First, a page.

Q : Now this is something that any writer would wish for - an endorsement by V.S. Naipaul, 7,500 copies selling out on day one, people lining up to hear your first soundbite on the book. Is this the kind of response you'd expected?
A : I feel this is all very temporary and one must pay very little regard to it. This is what I call the 'fluff of art' - its a phrase that I've used in the book as well. The only real judge is time - if three years from now or five years from now, it still resonates with readers, then you can be sure you've got something there. Otherwise with all the marketing hype, the deluded pronouncement of all work - whether its cinema or books, with all the spin doctors and publicity agents working on it, its almost impossible to arrive at the true worth of any work. You have to give it time, you have to wait and watch. I personally am very willing to wait and see how it travels.

Q : Tarun, I know I've taken up a lot of your time, but I just can't resist this question - How much of 'Alchemy' is really fact or is it all fiction?
A : (Laughs) You know all writing comes from your own life. It comes from lived lives, from what you have seen, smelt, tasted, lived. It has to come from your life. But then that's just the raw material, every book is utterly original as I would imagine. Let me give you an analogy - you take the bricks and mortar from your own life but the edifice you construct is original and your own. Always the task is to take ordinary material and convert it into art.

Q : It's pretty obvious that your novel is a sure shot best seller, but how are you responding to comments in some quarters that there's a bit too much sex in it?
A : I find that absurd. At the beginning my title announces itself. I haven't called it something like Short Stories from Partition, it clearly says 'Alchemy of Desire' so when you go in there, you expect to deal with one of the subjects, which has to do with desire. Secondly, for me love and desire are the central driving impulses of our life. What else do you live for, if you don't live for love and desire? I know some people live for bigger houses, bigger cars, unfortunately I'm don't. At its heart, the book is about love and desire, there is not a single voyeuristic line in it. I think the greatest triumph of the book is that at least among Indian writers writing in English, this book addresses emotion and passion in a very even-eyed way. Enough people have already commented on the quality of the book. I have no issues with it at all.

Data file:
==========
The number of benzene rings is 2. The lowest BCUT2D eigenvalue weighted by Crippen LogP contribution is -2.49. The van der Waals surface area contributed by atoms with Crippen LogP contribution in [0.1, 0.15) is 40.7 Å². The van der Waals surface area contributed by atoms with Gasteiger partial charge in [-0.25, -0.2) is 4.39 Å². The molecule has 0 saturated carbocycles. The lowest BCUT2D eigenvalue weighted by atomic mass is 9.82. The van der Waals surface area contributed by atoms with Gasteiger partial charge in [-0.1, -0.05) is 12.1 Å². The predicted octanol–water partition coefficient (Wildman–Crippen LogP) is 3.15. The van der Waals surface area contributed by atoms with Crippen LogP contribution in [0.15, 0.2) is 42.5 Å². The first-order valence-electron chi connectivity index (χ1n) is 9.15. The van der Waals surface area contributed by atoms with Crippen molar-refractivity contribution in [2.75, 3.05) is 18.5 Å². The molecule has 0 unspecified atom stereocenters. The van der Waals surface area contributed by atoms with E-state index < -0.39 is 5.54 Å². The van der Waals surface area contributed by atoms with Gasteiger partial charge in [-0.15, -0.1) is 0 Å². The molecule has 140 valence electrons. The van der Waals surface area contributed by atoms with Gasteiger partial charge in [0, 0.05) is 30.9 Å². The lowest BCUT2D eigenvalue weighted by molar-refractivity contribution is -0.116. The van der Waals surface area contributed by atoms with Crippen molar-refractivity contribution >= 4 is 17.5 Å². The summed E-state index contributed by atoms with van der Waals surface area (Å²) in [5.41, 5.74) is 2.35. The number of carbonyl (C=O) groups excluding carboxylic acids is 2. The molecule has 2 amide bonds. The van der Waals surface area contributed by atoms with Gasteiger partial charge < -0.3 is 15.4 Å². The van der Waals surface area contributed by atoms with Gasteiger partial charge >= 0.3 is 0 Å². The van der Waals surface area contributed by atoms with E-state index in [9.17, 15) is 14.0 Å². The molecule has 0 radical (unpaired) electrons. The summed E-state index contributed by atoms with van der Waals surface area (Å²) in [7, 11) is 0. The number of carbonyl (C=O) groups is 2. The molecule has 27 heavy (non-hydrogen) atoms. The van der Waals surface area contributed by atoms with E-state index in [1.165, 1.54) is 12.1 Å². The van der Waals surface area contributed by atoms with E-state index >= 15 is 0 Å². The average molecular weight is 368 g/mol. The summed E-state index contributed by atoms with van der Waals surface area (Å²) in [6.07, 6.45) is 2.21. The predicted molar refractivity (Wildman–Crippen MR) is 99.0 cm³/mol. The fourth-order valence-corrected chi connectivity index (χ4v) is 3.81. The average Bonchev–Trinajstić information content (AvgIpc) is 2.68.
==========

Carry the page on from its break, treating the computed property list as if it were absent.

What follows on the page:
Q : So you are more than happy to have your daughters read it, I'm sure....
A: In fact, both my daughters have read it. The older one has been deeply impacted by the book. She read it as I was writing it, she would head back from school and read what I had written for the day and I think by the end of it all she'd probably read 'Alchemy' eight or ten times.

Q : Moving on, I read this interesting comment in The Telegraph in which you'd said reviewers had to "earn the right to say something".
Do you think reviewers have lost the cutting edge when it comes to assessing the written word?
A : I think so. I think it was said by either Amit Chaudhari or me. Both of us were in conversation and we'd said it in different ways. We both felt reviewing in India is almost non-existent. It's normally dished out to an academic or a journeyman and there isn't the kind of rigour or empathy that reviewing should have. I mean, one you've got to do your homework, you've got to have both the heart and mind to review books, you've got to have the ability, above all to inhabit the mind and ambition of the writer. I mean you don't go to see Satyajit Ray's 'Pather Panchali' and then say why aren't there big battles scenes like the ones seen in Kurosawa's films. That's the kind of reviewing we are seeing, I find that bizzare and absurd. As a reviewer, you have to have the ability to inhabit what the author is attempting to do and then establish what the author has achieved.